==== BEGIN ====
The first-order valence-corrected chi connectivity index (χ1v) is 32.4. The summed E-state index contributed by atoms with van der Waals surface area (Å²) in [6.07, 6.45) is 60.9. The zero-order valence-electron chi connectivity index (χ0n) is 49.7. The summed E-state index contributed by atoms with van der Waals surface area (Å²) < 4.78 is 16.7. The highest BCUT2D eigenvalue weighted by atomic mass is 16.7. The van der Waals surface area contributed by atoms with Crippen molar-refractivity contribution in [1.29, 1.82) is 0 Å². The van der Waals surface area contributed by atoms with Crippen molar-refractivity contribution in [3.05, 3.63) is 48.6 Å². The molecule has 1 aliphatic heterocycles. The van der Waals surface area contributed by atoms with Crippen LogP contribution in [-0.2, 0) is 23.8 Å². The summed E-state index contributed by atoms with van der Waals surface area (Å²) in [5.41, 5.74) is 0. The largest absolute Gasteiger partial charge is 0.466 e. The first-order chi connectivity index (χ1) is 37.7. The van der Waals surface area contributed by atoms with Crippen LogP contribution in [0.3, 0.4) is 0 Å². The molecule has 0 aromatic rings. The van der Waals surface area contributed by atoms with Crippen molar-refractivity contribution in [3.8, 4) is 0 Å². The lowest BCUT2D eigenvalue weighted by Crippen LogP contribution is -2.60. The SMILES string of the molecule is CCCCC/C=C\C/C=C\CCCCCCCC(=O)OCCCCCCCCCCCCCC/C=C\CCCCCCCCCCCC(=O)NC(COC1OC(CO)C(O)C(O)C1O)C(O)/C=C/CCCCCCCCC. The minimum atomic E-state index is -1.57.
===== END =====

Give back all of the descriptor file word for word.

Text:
The first-order valence-corrected chi connectivity index (χ1v) is 32.4. The summed E-state index contributed by atoms with van der Waals surface area (Å²) in [6.07, 6.45) is 60.9. The zero-order valence-electron chi connectivity index (χ0n) is 49.7. The summed E-state index contributed by atoms with van der Waals surface area (Å²) < 4.78 is 16.7. The highest BCUT2D eigenvalue weighted by atomic mass is 16.7. The van der Waals surface area contributed by atoms with Crippen molar-refractivity contribution in [1.29, 1.82) is 0 Å². The van der Waals surface area contributed by atoms with Crippen molar-refractivity contribution in [3.05, 3.63) is 48.6 Å². The molecule has 1 aliphatic heterocycles. The van der Waals surface area contributed by atoms with Crippen LogP contribution in [-0.2, 0) is 23.8 Å². The summed E-state index contributed by atoms with van der Waals surface area (Å²) in [5.41, 5.74) is 0. The largest absolute Gasteiger partial charge is 0.466 e. The first-order chi connectivity index (χ1) is 37.7. The van der Waals surface area contributed by atoms with Crippen LogP contribution in [0.3, 0.4) is 0 Å². The molecule has 0 aromatic rings. The van der Waals surface area contributed by atoms with Crippen molar-refractivity contribution in [3.8, 4) is 0 Å². The lowest BCUT2D eigenvalue weighted by Crippen LogP contribution is -2.60. The SMILES string of the molecule is CCCCC/C=C\C/C=C\CCCCCCCC(=O)OCCCCCCCCCCCCCC/C=C\CCCCCCCCCCCC(=O)NC(COC1OC(CO)C(O)C(O)C1O)C(O)/C=C/CCCCCCCCC. The minimum atomic E-state index is -1.57.